BBB offers tips to deal with aftermath of data theft

In the wake of a recent data breach uncovered at the Chipotle restaurant chain, Connecticut Better Business Bureau says theft of personal and financial data is not something consumers can prevent, but they can minimize the impact.

“It may take days, weeks or months for large companies to discover and disclose the theft of private or financial customer information,” said Connecticut Better Business Bureau spokesman Howard Schwartz. “Until experts find a way of preventing database hacking, businesses face a major challenge. This recent breach is a wake-up call for businesses to strengthen their digital information collection and storage systems.”

In the case of the Chipotle data attack, it appears consumers’ credit card information was stolen from compromised point-of-sale terminals when customers swiped their payment cards. Although the terminals captured credit card numbers and their three-digit verification codes on the back of the cards, the company says no personal information was stolen.

During the rash of breaches over the past several years, one of the nation’s largest health insurance companies’ data storage system was penetrated, giving cyber criminals access to customers’ sensitive personal information, including their Social Security Numbers, contact information and medical files.

Subsequent to the first reports of data theft several years ago, surveys have revealed many consumers said they don’t feel enough is done to protect their information.

With so much commerce conducted online with credit and debit cards, consumers are advised to use well-known and trustworthy sites to make purchases. One indication of a website vendor’s security measures, the letters “https,” and will appear in a browser’s address bar next to a padlock icon.

Connecticut BBB says there are ways to lessen problems caused by the theft of personal data:

  • Watch your accounts — Even you find a $10 credit or debit card transaction you can’t account for, contact your financial institution immediately to report it.
  • Don’t worry, but don’t wait — If you use a debit or credit card, carefully review all financial statements as soon as possible to look for errors or any unusual activity. Most credit cards have zero liability, meaning victims are not responsible for fraudulent charges. It is crucial card issuers know as quickly as possible if there is a problem. Credit cards provide better fraud protection than debit cards. Stolen debit card information can empty victims’ bank accounts.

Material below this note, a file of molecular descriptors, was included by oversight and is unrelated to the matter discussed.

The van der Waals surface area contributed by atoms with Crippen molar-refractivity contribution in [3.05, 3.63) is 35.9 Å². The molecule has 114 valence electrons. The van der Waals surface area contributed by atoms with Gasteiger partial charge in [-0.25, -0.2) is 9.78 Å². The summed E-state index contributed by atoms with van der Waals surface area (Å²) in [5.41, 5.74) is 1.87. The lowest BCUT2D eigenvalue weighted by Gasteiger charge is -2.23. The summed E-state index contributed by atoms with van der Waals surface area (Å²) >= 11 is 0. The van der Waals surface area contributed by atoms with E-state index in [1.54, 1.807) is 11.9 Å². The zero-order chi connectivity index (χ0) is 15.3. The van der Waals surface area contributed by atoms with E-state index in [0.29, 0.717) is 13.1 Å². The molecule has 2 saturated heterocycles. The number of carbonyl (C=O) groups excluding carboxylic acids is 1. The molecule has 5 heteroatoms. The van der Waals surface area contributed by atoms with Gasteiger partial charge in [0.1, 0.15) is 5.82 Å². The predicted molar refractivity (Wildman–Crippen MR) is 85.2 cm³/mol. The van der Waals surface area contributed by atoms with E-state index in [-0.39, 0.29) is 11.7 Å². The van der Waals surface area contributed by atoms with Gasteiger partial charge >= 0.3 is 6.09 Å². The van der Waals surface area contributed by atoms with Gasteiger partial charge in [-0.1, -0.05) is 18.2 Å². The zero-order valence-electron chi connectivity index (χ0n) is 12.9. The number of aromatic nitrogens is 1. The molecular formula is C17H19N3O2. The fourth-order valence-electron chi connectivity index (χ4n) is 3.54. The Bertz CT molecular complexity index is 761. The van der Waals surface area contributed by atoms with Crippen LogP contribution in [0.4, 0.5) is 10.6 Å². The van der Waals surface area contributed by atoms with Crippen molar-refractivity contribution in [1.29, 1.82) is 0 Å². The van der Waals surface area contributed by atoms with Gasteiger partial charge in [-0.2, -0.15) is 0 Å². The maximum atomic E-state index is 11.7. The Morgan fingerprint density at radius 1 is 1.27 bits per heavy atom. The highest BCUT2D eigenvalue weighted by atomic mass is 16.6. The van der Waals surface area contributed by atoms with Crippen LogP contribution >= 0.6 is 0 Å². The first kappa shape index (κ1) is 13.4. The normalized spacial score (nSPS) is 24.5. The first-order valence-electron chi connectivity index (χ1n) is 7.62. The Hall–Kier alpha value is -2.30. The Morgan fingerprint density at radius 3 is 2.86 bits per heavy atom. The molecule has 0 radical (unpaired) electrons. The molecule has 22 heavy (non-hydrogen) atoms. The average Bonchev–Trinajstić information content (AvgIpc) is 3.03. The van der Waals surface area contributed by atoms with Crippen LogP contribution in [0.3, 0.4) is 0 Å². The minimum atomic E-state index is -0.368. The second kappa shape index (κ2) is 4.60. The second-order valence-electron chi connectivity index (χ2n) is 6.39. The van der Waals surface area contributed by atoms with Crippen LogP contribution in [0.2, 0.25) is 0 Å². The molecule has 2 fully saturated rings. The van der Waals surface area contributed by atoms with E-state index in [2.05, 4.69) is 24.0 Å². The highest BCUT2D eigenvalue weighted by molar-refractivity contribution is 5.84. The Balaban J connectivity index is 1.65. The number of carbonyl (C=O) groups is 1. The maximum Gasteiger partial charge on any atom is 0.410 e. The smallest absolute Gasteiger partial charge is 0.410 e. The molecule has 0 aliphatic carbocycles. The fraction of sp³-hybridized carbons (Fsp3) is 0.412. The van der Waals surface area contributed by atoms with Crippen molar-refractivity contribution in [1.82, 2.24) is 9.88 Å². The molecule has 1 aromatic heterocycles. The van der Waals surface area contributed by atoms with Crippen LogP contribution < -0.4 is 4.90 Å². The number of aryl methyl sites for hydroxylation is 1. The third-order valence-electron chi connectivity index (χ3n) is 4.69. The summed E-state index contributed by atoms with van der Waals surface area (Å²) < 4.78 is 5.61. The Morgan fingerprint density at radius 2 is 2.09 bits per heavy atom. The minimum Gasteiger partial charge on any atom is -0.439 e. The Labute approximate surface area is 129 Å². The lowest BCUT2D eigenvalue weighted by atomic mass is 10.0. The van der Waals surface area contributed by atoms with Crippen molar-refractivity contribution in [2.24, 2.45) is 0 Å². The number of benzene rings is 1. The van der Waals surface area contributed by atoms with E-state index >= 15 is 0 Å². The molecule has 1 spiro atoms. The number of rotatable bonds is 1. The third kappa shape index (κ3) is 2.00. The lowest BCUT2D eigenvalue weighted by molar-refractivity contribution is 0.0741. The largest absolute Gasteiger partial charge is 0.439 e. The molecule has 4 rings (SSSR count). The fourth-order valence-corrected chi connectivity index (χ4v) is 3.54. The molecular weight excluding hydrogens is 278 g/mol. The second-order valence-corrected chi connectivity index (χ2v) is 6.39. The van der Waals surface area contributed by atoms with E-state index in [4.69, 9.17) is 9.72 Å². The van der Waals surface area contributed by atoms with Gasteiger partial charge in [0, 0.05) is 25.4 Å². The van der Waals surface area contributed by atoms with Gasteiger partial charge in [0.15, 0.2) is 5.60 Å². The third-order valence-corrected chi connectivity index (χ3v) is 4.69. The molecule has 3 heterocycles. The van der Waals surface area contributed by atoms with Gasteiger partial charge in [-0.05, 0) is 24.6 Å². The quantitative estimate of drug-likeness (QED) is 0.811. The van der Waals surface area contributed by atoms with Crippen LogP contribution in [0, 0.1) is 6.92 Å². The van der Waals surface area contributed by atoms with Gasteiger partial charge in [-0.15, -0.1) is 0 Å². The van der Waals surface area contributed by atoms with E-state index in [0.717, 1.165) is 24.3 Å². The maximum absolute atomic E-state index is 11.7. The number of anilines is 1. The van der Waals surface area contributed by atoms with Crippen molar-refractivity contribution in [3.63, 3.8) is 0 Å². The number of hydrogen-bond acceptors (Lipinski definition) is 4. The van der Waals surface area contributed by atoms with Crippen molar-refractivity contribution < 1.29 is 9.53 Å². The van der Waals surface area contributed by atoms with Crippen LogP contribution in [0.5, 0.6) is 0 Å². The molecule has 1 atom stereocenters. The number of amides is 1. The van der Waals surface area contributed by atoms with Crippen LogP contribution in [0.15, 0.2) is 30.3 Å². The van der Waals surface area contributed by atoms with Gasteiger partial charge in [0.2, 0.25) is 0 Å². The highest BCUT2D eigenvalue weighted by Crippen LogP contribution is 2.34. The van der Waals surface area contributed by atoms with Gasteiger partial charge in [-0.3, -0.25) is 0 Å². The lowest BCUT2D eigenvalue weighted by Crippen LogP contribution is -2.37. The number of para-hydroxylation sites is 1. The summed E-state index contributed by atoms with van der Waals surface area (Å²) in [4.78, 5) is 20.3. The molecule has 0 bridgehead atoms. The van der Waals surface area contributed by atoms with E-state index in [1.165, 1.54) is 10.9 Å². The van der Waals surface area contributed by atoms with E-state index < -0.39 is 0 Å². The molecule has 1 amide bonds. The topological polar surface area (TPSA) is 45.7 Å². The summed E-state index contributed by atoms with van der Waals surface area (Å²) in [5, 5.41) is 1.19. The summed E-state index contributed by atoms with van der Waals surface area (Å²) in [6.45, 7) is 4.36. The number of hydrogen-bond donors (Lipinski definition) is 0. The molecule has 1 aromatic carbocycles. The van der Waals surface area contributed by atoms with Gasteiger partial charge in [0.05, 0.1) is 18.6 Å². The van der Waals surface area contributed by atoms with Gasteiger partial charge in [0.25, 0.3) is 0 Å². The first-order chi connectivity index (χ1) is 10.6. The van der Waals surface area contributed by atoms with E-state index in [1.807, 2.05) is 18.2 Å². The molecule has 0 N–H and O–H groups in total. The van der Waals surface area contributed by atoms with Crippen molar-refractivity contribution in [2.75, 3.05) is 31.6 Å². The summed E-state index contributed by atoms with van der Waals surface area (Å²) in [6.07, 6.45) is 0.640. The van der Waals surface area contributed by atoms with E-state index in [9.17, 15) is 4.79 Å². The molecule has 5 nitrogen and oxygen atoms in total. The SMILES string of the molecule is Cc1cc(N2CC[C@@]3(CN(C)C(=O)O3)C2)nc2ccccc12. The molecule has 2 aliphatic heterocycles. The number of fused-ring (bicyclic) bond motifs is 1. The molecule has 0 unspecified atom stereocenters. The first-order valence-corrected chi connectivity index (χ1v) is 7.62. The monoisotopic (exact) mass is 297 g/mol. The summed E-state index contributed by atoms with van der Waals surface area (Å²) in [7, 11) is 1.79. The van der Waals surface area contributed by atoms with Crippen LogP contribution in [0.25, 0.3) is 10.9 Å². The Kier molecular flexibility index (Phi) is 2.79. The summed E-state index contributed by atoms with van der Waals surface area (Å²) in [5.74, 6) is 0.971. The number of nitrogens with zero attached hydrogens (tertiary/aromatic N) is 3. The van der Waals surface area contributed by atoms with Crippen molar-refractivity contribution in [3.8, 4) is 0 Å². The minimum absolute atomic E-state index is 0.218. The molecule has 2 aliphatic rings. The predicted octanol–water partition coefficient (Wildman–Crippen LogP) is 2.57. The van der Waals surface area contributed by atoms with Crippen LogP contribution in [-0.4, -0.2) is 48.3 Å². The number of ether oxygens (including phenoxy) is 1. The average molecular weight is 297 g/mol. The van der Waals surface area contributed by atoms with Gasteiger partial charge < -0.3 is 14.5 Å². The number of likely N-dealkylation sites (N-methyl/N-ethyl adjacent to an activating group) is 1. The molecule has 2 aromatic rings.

• Be selective about giving out your information — Store discount cards, coupons and raffles usually require an applicant’s contact information, including a telephone number and street and email addresses. Unless there is a clear disclosure, you won’t know how your personal information will be handled, if it will be sold, to whom or how it will be used.
  • Monitor your credit reports — You may obtain a free, no strings attached credit report at Annualcreditreport.com, which is run by the three credit reporting companies. You are entitled to a report from each of the companies every 12 months. This enables you to obtain a report from one of the credit reporting companies every four months to allow you to monitor credit activity throughout the year. You can register online at Annualcreditreport.com, or by calling 877-322-8228.

Find out if you can opt-out of information-sharing with vendors’ third party affiliates and marketing companies. Opt-out information is typically found on financial or utility statements, as well as contracts with large companies.

To find additional information on safe shopping, identity theft protection and more, visit bbb.org.

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